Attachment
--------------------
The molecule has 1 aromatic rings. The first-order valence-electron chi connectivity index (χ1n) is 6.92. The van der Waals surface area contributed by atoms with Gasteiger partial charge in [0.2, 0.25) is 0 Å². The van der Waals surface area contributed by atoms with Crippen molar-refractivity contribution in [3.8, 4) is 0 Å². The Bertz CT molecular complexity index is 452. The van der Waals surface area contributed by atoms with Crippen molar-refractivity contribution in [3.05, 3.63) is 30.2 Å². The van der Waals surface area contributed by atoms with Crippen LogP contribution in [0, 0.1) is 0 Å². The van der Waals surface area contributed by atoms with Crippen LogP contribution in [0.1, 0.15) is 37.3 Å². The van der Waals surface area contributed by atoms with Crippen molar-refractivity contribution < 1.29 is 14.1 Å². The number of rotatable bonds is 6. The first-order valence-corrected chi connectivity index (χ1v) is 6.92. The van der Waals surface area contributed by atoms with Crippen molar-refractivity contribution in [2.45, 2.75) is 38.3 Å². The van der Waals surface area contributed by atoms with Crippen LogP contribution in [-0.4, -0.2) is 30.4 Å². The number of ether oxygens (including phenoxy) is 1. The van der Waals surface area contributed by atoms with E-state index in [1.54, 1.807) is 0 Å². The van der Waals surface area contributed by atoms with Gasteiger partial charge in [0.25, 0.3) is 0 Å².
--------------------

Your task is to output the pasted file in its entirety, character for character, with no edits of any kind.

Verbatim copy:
The molecule has 1 aromatic rings. The first-order valence-electron chi connectivity index (χ1n) is 6.92. The van der Waals surface area contributed by atoms with Gasteiger partial charge in [0.2, 0.25) is 0 Å². The van der Waals surface area contributed by atoms with Crippen molar-refractivity contribution in [3.8, 4) is 0 Å². The Bertz CT molecular complexity index is 452. The van der Waals surface area contributed by atoms with Crippen molar-refractivity contribution in [3.05, 3.63) is 30.2 Å². The van der Waals surface area contributed by atoms with Crippen LogP contribution in [0, 0.1) is 0 Å². The van der Waals surface area contributed by atoms with Crippen LogP contribution in [0.1, 0.15) is 37.3 Å². The van der Waals surface area contributed by atoms with Crippen molar-refractivity contribution < 1.29 is 14.1 Å². The number of rotatable bonds is 6. The first-order valence-corrected chi connectivity index (χ1v) is 6.92. The van der Waals surface area contributed by atoms with Crippen molar-refractivity contribution in [2.45, 2.75) is 38.3 Å². The van der Waals surface area contributed by atoms with Crippen LogP contribution in [-0.4, -0.2) is 30.4 Å². The number of ether oxygens (including phenoxy) is 1. The van der Waals surface area contributed by atoms with E-state index in [1.54, 1.807) is 0 Å². The van der Waals surface area contributed by atoms with Gasteiger partial charge in [0.25, 0.3) is 0 Å².